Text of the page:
Just in time for spring training, you can read my long profile of Aroldis Chapman in the March issue of Cincinnati Magazine. While the Reds did not cooperate with the story, I still talked to a ton of people. I may have even figured Chapman out — or at least realized that no one’s going to figure him out. He’s got a strange pattern of isolating himself, whether that means living far from the ballpark; avoiding friendships with teammates; or spending thousands of dollars at chintzy tourist dives, instead of at the Miami Heat-approved bars you might expect.
Then there’s the speeding ticket(s), the stripper(s), and the extremely serious $24-million lawsuit Chapman’s facing. To learn more about all of it, read my story here. And when you’re finished, check out the annotated bibliography I’ve put together — because Chapman’s the kind of subject who demands further study.
- Aroldis Chapman, ESPN attraction: As I mention in my profile, ESPN (and the very talented Jorge Arangure Jr.) covered Aroldis in depth right after his defection: an ESPN.com story, an ESPN The Magazine story, and a TV segment. I relied extensively on these stories, but you’ll find tons more in them. For instance: “‘Pujols?’ [Chapman] says. ‘Who is that?’ When asked which big leaguers he’s heard of, Chapman names David Ortiz, Manny Ramirez,Alfonso Soriano, Alex Rodriguez — and there’s one other. ‘What’s the name of that Yankees shortstop?’ he says.”
- Aroldis Chapman, sabermetrician: The other reporter who did great work on Chapman’s early days is Melissa Segura at Sports Illustrated. Check out one of her stories here, in which Chapman, way back in 2009, addresses starting versus closing: “Chapman expresses reluctance to move to the bullpen, though he worked as a closer for part of the 2006-07 National Series season. ‘It went OK, but I like being a starter better,’ he says. ‘The difference in starting the game is that you can impact the game greatly. You can pitch a lot of innings. As a closer, you only get one or two innings. You pitch more frequently, but I don’t have a lot of interest in being a closer.'”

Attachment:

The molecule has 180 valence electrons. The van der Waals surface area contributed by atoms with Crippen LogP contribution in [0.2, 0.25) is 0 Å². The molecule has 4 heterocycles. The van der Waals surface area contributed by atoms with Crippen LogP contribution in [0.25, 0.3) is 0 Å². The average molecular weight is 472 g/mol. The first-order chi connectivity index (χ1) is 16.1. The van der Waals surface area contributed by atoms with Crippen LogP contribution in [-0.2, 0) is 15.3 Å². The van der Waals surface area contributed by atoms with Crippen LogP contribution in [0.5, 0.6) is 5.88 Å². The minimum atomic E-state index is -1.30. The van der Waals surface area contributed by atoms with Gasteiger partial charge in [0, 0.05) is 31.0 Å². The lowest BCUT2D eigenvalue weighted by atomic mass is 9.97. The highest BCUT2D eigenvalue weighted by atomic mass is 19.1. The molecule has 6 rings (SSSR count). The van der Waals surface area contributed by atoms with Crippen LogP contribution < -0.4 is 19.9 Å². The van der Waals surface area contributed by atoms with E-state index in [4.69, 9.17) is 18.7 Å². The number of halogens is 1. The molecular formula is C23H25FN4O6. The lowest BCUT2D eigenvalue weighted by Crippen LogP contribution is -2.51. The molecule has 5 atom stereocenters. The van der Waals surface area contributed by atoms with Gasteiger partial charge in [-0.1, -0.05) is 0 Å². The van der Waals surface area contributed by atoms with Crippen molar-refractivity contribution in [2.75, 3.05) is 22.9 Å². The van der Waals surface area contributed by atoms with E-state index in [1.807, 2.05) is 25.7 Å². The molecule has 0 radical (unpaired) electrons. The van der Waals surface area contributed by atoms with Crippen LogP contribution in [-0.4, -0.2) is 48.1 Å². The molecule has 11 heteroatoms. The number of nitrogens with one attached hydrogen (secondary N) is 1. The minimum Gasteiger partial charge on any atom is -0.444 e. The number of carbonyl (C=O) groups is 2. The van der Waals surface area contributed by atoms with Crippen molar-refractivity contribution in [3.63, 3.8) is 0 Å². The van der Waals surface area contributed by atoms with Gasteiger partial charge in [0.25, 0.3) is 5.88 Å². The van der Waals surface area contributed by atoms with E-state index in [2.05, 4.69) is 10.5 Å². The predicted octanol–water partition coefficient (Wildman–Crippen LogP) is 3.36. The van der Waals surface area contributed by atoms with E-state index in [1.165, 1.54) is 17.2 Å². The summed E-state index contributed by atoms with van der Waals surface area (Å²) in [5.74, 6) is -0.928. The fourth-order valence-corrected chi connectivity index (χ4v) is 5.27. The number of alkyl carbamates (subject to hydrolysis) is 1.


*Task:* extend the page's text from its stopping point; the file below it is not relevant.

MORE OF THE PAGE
- Aroldis Chapman, reluctant interview: Once Chapman signed with the Reds, he stopped talking as deeply and openly as he did to Arangure and Segura. It’s hard to tell whether this comes from Chapman or the Reds (or both). But the reporter who’s consistently gotten the best quotes — a reporter who, unlike the Reds’ two or three beat reporters, speaks Spanish — is Jorge L. Ortiz. See here and here and here, among others. That last link also has an interesting quotation from Walt Jocketty: “When Dr. (Timothy) Kremchek did the physical and did the MRI of the shoulder and the elbow, he said it was unbelievable how pristine it was.” That’s interesting because the Reds have DL’ed or benched Chapman several times for shoulder problems — or “shoulder” problems. A couple sources I talked to suggested that those DL trips were more the result of mental issues than physical ones.
- Aroldis Chapman, automobile enthusiast: Any Reds fan knows that Chapman owns several sweet cars, but I’m not sure people realize how into those cars he is. Check out this detailed story in Rides Magazine on the $40,000-plus Chapman’s spent customizing his not-too-shabby-from-the-factory Lamborghini Murcielago. Or contemplate the fact that Chapman has found time to upgrade his license plates with each record-setting pitch: his vanity plates have alluded to velocities of 102, 103, 104, and 105 MPH. Or marvel at his multimillion dollar home with its five-car garage. Or, best of all: watch this simultaneously amazing and terrifying video of him zooming around downton Cincinnati.
- Aroldis Chapman, dubious record holder: Chapman’s most recent vanity plate is “MR 106,” but as Jeff Passan points out in his excellent Yahoo! story, it’s unlikely that the 106 MPH pitch actually hit 106 MPH.
- Aroldis Chapman, troubled soul?: If you want to know more about Chapman’s off-field issues, check out Cincinnati CityBeat‘s comprehensive cover story from last summer.
- Aroldis Chapman, control artist: I analyze Chapman’s remarkable 2012 at some length — especially his newfound control. For more on that, check out this terrific FanGraphs interview with catcher Ryan Hanigan: “It was simpler for him as a closer. I was like, ‘Look man, throw as many strikes as you can.’ You have to really understand what your check points are in your delivery, because if you get just a little out of whack with your mechanics, you’re going to be wild. He knows that, and really got it down to where he could stay consistent. He knew what to do when he was starting to miss. He knew why and how to fix it. But that’s not as hard when you have to throw 15-18 pitches. When you have to throw 100, it’s a different ballgame in terms of keeping your body in control.”